Climate change aggravates armed conflicts. Here’s how.

If you have read the works of brave journalists in Mariupol this week, you know the people of this town are trying to survive, not just shelling by Russian forces. They also try to survive without water.

This is unfortunately a recurring feature of war.

We saw it in Syria in 2016, for example, when the people of Aleppo, the northern city besieged by government forces, was deprived of running water. We saw it again the following year, when residents of the capital, Damascus, saw their taps dry up as both warring sides accused each other of damaging water infrastructure.

In 2018, clashes between rival groups destroyed water tanks at a hospital near the city of Hodeidah, Yemen. In 2019, Al Shabab, an extremist group, blew up a water tank in Somalia.

These are documented in a logbook of human cruelty, released this week by an Oakland-based research group called the Pacific Institute. It’s called the Timeline of water conflicts, and he lists the episodes in human history when access to water sparked unrest or became a weapon of war. Sometimes water resources become what the report calls a “victim” of the conflict: tankers explode, wells are poisoned.

Climate change can intensify the risks. A hotter planet often makes dry places drier and hotter, fueling competition over an already scarce resource. It is difficult to know what role climate change plays in each conflict and, most certainly, mismanagement and increasing demand for water play an equally important role, if not more.

But, said Peter Gleick, president emeritus of the Pacific Institute, who has studied water conflict for decades, “climate change is unambiguously worsening the very conditions that contribute to water conflict: drought, scarcity and inequality”.

Water-related conflicts have risen sharply over the past 20 years, according to the study. My colleagues have written about many of them. Farmers and herders have clashed in parts of Africa over access to water, conflicts all the more acute in a region that has suffered unusually severe droughts. Anti-government protests have erupted in Iran over water scarcity. The water divide has torn apart several former Soviet states in Central Asia that straddle the Amu Darya River.

Since 2000, Gleick pointed out, a quarter of the conflicts triggered by access to water have taken place in three water-scarce regions hit hard by global warming: the Middle East, South Asia and Africa. sub-Saharan.

Separately, the United Nations University estimate that 19 countries in Africa with a total population of 500 million people face water insecurity. At the top of the list are three countries that are no strangers to conflict: Chad, Niger and Somalia. Most countries on the continent face higher levels of risk from extreme weather events, the study adds, as climate change is making them more frequent and severe, exceeding countries’ adaptive capacity.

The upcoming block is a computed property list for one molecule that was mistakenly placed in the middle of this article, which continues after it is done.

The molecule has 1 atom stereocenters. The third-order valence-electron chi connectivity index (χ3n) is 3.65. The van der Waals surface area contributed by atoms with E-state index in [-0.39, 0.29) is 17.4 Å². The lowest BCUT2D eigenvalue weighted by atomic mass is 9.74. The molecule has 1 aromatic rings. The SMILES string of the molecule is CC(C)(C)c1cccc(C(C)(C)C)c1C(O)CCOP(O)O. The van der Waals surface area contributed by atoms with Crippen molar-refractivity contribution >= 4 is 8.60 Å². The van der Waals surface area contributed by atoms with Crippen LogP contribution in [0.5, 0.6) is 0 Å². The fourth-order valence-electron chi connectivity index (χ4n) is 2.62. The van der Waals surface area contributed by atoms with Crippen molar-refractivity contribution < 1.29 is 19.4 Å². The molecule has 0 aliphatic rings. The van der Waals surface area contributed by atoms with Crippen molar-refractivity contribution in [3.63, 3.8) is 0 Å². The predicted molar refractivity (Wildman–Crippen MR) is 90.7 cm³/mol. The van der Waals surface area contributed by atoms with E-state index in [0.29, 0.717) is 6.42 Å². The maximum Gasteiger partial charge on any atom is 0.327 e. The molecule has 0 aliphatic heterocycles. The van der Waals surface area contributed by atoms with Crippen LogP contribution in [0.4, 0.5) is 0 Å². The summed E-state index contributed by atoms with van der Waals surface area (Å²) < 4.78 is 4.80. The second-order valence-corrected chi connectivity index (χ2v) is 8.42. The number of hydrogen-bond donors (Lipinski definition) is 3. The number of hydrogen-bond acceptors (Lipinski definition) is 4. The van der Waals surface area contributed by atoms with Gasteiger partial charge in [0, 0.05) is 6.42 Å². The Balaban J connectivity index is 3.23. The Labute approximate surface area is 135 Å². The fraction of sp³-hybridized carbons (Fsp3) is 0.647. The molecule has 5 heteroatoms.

In wealthy countries, few places are feeling the impacts of climate change on water supplies more acutely than California, Gleick’s home state.

The long-standing drought affecting the western United States is expected to continue this spring, the National Oceanic and Atmospheric Administration said Thursday. As my colleague Maggie Astor has reported, most of California is return to “severe” or “extreme” drought after a brief respite during the winter. In central California, the country’s fruit and nut basket, the three-year rainfall total is “probably the lowest since modern record keeping began in 1922,” Maggie reported.

A call to save energy: With a global crisis looming, the International Energy Agency has called on countries to encourage conservation.

Activists flex their political muscle: Environmental groups want elected leaders to confront oil companies over high gas prices. Some Democrats seem to be listening.

What war means for electric cars: The price of nickel, an essential ingredient in most batteries, has soared on fears that Russian supplies could be cut off.

Inside Endurance Research: More than a century after sinking in Antarctic waters, Ernest Shackleton’s ship was found with only days left for the expedition.

The Ituna-Itatá Reserve in Brazil is a grim illustration of the intractable forces destroying the Amazon. It was supposed to serve a dual purpose: to slow deforestation through broad restrictions on logging, ranching, and mining, while simultaneously protecting indigenous cultures. Instead, since the election of President Jair Bolsonaro in 2018, it has become one of the most invaded indigenous territories in the country.

Thanks for reading. We will be back on Tuesday.

Claire O’Neill and Douglas Alteen contributed to Climate Forward.

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